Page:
Most English students study great writing. Those enrolled in a new writing degree program at U of T will try to create it, too.
This fall, the English department launched an MA in creative writing, and selected faculty member and award-winning non-fiction author Rosemary Sullivan to head up the program. “There’s been a long-term demand for a creative component to our graduate work,” says Sullivan. Case in point: this year drew 70 applicants for just seven slots.
The two-year program will mix coursework (to provide students with an understanding of literary tradition) and workshops (to enable them to hone their literary craft). Students will be matched for one-on-one mentorships with such writers as poet A. F. Moritz, and novelists Lynn Crosbie (PhD 1996), Margaret Atwood (BA 1961 VIC, DLitt Hon. 1983, DLitt Sac Hon. 1987) and David Adams Richards.
The budding writers will also receive an introduction to the book industry, meet with agents and editors, and attend events such as the International Festival of Authors. The exposure is invaluable, says student Debra Veira (BA 2004 UTSC). “U of T is giving us the opportunity to be seen.”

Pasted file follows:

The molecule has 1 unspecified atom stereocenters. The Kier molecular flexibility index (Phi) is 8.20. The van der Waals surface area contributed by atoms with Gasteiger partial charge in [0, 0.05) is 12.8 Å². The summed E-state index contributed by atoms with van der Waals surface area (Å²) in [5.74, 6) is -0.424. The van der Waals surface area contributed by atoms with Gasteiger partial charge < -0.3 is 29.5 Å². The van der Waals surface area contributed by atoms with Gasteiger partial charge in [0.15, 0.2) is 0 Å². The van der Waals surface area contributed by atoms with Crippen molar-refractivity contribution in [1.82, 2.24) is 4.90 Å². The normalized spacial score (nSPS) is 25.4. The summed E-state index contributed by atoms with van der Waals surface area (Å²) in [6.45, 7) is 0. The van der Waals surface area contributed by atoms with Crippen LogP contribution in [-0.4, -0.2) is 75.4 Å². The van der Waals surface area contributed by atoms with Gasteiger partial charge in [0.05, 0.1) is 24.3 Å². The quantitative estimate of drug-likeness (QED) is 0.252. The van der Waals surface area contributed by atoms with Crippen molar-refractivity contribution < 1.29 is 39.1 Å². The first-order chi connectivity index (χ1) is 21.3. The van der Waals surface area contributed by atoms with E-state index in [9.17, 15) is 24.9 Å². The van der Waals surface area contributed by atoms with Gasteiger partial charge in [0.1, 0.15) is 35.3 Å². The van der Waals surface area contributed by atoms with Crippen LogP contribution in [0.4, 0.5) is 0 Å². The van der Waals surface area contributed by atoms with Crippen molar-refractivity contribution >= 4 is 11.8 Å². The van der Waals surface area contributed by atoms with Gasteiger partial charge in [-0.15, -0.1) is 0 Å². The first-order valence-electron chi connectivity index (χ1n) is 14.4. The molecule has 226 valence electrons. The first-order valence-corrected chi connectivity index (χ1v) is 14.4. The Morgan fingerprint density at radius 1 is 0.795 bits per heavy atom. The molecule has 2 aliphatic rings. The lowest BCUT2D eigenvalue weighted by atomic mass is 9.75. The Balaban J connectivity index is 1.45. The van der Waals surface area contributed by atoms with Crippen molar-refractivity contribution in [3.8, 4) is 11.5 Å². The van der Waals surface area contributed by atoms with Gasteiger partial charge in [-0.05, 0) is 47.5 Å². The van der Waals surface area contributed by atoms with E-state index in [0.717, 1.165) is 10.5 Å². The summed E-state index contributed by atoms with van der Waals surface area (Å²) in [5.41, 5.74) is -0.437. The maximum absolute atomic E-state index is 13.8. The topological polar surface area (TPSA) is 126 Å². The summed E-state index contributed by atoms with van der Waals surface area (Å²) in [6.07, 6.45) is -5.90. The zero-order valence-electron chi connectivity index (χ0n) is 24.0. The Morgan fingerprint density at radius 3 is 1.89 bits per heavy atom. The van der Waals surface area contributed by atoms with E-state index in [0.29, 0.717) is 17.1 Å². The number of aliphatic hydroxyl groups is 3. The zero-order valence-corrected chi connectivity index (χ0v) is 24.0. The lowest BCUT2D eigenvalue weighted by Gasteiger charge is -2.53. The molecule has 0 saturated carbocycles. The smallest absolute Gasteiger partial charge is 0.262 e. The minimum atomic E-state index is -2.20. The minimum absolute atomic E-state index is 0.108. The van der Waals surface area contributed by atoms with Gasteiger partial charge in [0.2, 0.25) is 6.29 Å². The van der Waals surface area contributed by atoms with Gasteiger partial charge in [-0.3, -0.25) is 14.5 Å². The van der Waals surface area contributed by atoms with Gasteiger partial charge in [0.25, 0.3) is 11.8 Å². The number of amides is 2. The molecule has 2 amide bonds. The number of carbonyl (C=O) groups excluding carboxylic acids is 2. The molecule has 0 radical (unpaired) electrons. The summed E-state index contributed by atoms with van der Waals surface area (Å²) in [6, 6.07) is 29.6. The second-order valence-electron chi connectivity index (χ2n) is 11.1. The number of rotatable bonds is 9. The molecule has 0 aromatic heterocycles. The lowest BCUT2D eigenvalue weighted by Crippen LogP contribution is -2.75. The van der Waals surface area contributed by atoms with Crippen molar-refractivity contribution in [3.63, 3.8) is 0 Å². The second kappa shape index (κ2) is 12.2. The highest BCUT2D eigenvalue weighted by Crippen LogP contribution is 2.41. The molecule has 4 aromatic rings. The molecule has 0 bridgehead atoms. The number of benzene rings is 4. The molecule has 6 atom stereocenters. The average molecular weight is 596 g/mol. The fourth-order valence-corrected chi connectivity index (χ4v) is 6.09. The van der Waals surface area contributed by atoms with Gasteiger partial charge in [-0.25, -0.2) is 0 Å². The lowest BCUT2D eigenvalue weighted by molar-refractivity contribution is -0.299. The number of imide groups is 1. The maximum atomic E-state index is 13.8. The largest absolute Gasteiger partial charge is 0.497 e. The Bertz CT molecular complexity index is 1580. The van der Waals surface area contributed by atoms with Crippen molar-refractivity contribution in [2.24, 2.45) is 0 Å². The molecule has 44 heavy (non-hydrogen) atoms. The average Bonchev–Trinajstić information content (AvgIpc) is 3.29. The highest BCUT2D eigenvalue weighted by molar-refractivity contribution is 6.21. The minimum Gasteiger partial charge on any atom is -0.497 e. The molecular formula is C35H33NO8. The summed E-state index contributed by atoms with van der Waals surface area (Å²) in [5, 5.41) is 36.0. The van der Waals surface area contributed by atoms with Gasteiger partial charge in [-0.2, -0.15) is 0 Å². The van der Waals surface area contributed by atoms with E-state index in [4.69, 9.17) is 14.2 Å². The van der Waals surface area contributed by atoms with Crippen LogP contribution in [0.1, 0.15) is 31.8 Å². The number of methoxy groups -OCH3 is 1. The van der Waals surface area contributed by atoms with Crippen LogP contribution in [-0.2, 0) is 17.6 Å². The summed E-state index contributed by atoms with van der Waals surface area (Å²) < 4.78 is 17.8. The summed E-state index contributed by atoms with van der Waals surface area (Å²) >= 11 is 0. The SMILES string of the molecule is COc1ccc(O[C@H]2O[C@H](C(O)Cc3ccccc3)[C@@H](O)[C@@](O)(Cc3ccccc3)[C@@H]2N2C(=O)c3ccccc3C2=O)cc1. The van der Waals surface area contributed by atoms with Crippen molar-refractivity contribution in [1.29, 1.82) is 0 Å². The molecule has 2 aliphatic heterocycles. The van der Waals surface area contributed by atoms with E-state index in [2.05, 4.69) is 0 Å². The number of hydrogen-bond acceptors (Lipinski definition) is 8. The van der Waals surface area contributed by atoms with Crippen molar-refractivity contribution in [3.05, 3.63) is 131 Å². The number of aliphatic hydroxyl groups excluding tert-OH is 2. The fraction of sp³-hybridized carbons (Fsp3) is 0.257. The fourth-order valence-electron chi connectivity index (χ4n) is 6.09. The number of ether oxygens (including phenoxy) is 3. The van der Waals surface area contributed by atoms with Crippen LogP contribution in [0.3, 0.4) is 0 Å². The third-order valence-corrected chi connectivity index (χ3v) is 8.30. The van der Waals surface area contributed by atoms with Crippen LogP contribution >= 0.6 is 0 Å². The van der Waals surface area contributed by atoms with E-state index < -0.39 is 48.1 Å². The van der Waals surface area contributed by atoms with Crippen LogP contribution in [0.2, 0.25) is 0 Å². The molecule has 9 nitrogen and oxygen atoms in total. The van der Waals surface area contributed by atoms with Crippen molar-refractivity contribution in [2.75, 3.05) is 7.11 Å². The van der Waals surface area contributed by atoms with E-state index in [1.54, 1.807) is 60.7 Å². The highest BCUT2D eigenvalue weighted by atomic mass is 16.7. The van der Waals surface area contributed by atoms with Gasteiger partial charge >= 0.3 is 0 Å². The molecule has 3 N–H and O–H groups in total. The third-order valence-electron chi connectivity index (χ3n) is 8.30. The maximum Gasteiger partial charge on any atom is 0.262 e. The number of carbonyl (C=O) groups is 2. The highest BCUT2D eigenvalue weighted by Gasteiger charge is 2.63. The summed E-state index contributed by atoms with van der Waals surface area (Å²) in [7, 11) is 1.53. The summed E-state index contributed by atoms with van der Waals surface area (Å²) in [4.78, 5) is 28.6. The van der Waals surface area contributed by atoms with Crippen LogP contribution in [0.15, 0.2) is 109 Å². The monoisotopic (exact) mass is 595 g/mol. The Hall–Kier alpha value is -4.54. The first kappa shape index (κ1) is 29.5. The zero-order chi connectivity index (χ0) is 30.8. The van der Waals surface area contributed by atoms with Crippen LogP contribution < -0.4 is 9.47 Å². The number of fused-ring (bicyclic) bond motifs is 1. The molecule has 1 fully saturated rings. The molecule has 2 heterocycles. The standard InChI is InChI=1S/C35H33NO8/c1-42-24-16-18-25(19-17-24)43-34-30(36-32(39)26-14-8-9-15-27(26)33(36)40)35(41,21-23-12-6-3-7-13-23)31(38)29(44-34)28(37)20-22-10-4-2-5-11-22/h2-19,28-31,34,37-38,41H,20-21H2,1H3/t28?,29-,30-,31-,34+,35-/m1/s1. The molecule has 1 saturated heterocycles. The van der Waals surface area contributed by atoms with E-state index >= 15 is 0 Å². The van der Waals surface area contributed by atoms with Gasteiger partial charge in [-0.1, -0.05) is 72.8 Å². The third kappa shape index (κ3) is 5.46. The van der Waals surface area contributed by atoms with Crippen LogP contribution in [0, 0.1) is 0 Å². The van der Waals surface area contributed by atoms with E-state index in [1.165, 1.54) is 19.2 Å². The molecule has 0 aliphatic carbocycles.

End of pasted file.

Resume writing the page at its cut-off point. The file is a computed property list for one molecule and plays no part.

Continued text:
Most of the students who enrolled in the program this year hope to sign a publishing deal, but instructor and poet George Elliott Clarke says his main wish is for students to create “ideas to change the literary scene, to make noise, to start fires based on what they have learned here.”
Jonathan Garfinkel has already enjoyed some success with a play and a book of poetry, but joined the program to learn about other literary forms and techniques. “I hope to improve my chops as a literary writer,” he says.
Who knows? One day Garfinkel or his fellow students could end up on the curriculum themselves.
A U of T lab is working with actors, writers and directors on how they could harness AI and other emerging technologies to generate new ideas and – just maybe – reinvent theatre